Kids screen time coach

Gary Borham and Noosa MP Sandy Bolton

IT’S a global problem.

Parents right across the world face the same challenge to get kids active, to avoid a range of health issues – but also to stop the never-ending arguing and fighting over time spent on computers, games, phones and other screen devices.

There are systems such as activity trackers to control time allowed, but there has never been a system that answers the problem using the language of the kids themselves – until now.

ScreenCoach – is right here in Noosa, and it will hit the global market in 2021.

It’s the brainchild of Gary Borham, who relocated to Noosa from Melbourne 18 months ago, and who is extensively trialling his creation out of the Startup Precinct in Lanyana Way, Noosa Junction.

“My wife said she would only buy an activity tracker if it turned off all the other devices in this house,” Gary said.

“I thought, what a great idea; imagine how much movement a kid does if it equals a certain amount of time. Once the time elapses, devices get blocked and allows kids to get outside and more active.”

Gary said ScreenCoach was like an electronic version of a star system on the fridge door, “but what’s clever is with our system if your kid empties the dishwasher for example, they earn (say) five minutes (of screen time) – but if they empty it without being nagged to do it they might get 10 or 20 minutes”.

He described life for parents as “Groundhog Day which actually wears them down: whose shoes are these; whose turn is it to empty the dishwasher; have you done your piano practice, cleaned your room”.

“We’ve spoken to a family in Noosa; they have to put the gaming console and modem under their mattress. Not their bed – their mattress – when they go to bed,” he said.

“If it’s underneath the bed the kids will come and get it. It’s addiction.”

The system allocates rewards of time on-screen, and teaches kids there is reward and bonuses for co-operating in household chores or taking exercise for example.

“It’s also ‘game-ified’ so as you go up to different levels, you earn more for the same activities. So today’s ‘500 steps’ might earn six minutes, but after a few weeks it could be more.

“This is speaking to kids in their language.”

Gary said he was impressed by Noosa MP Sandy Bolton’s commitment to start-up businesses in the local region.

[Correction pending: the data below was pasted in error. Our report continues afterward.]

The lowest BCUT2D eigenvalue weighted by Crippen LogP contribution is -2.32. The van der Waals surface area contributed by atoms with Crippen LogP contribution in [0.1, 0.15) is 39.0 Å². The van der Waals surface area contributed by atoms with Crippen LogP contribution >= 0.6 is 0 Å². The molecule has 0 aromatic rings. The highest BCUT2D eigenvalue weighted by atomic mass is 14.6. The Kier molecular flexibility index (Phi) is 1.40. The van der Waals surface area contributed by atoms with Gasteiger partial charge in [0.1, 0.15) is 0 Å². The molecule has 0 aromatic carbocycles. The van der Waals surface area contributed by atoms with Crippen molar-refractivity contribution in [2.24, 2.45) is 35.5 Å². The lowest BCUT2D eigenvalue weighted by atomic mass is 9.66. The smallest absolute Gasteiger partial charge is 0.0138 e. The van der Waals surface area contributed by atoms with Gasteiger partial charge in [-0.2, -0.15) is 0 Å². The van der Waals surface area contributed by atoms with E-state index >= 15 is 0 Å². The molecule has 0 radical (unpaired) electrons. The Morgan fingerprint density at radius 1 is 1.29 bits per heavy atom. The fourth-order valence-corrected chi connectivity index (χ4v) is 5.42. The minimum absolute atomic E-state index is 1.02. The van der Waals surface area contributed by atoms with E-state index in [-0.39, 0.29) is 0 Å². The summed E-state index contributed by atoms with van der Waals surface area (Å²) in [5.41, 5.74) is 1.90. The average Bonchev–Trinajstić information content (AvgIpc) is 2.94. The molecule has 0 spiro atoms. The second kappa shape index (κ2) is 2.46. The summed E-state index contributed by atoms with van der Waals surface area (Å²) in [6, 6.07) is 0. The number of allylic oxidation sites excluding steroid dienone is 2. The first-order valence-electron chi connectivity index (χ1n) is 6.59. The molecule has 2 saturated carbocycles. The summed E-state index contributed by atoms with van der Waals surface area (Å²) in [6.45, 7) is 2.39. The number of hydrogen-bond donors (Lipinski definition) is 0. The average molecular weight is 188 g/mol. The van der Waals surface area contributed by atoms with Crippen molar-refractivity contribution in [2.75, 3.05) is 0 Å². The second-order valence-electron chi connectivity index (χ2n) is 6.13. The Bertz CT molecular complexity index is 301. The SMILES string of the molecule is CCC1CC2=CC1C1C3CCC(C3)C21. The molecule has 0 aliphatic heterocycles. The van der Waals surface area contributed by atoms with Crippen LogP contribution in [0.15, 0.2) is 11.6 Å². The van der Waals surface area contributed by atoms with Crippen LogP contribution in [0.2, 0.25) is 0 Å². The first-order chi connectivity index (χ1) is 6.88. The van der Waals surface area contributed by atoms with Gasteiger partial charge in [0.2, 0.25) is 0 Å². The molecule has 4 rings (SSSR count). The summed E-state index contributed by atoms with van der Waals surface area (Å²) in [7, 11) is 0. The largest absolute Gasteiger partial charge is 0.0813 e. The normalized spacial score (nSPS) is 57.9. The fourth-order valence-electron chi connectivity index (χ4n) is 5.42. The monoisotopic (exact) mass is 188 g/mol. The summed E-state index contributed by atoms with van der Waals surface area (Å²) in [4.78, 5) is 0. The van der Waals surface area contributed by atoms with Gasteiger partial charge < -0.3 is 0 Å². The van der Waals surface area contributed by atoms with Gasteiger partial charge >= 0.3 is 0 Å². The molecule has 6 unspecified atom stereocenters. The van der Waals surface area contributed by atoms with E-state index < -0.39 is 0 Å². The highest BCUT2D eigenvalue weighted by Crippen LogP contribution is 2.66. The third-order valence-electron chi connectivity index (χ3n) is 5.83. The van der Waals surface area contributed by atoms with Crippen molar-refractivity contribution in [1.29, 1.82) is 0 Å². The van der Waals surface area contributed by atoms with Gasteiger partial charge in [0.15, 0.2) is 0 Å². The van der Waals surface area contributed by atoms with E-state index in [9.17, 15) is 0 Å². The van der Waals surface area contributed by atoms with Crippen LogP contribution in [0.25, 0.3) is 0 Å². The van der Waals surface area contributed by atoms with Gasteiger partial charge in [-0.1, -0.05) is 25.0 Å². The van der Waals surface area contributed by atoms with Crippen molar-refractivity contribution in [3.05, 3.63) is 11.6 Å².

“I met Sandy at another launch. Talking to her I said start-ups were a fledgling industry here,” he said.

“She said ‘not at all’. And I’ve since found that’s true.

“I’ve done some work with the guys at the Peregian Hub, and we’ve got these guys here. There is a community of people I’ve met here who’ve got companies in Silicon Valley who live right here in Noosa.

“There is this community here – Sandy’s a connector – an open door of support and a step towards meeting the right people.”

There’s plenty of interest in ScreenCoach, Gary said, including a once-sceptical friend and self-made IT genius who retired in his mid-30s, Pete Kakris, who has become a partner; they’ve both sunk $50,000 into the project.

“Some friends, family and fans have put in another $200,000, he said.

“The Federal Government has given us $300,000 in Business Entrepreneurs funding, and that’s now been dollar-matched so we’ve raised another $300,000 – so from a little idea 18 months ago we’ve put together $900,000.”

The devices are being made “round the corner here in Noosa”, and all the support services are locally sourced, Gary said.

Tech giants Sony and Samsung have provided advice and are looking closely at it, he added.

Another round of fundraising is underway ahead of the 2021 launch, with $120,000 already raised and Gary said investors – which now includes the Startup Precinct’s owner – can visit ScreenCoach’s website (www.myscreencoach.com) for more information.

“And parents are invited to take trials – they can (also) get details from the website,” he said.

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